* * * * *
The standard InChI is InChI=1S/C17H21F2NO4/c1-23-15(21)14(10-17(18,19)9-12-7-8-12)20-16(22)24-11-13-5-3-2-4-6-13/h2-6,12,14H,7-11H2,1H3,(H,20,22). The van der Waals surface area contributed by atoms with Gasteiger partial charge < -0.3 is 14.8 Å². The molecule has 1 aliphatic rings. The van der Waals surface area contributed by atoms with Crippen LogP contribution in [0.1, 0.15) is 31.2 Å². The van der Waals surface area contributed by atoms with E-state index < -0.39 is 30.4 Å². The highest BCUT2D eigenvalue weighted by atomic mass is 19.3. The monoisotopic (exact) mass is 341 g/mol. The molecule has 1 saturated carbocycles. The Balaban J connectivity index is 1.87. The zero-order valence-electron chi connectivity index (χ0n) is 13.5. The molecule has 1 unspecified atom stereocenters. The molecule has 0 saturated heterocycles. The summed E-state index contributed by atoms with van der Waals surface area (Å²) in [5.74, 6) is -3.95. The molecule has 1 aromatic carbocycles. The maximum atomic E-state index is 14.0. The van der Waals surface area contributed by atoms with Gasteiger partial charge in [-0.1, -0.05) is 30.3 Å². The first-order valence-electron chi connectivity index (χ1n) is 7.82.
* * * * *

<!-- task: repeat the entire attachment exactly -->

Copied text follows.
The standard InChI is InChI=1S/C17H21F2NO4/c1-23-15(21)14(10-17(18,19)9-12-7-8-12)20-16(22)24-11-13-5-3-2-4-6-13/h2-6,12,14H,7-11H2,1H3,(H,20,22). The van der Waals surface area contributed by atoms with Gasteiger partial charge < -0.3 is 14.8 Å². The molecule has 1 aliphatic rings. The van der Waals surface area contributed by atoms with Crippen LogP contribution in [0.1, 0.15) is 31.2 Å². The van der Waals surface area contributed by atoms with E-state index < -0.39 is 30.4 Å². The highest BCUT2D eigenvalue weighted by atomic mass is 19.3. The monoisotopic (exact) mass is 341 g/mol. The molecule has 1 saturated carbocycles. The Balaban J connectivity index is 1.87. The zero-order valence-electron chi connectivity index (χ0n) is 13.5. The molecule has 1 unspecified atom stereocenters. The molecule has 0 saturated heterocycles. The summed E-state index contributed by atoms with van der Waals surface area (Å²) in [5.74, 6) is -3.95. The molecule has 1 aromatic carbocycles. The maximum atomic E-state index is 14.0. The van der Waals surface area contributed by atoms with Gasteiger partial charge in [-0.1, -0.05) is 30.3 Å². The first-order valence-electron chi connectivity index (χ1n) is 7.82.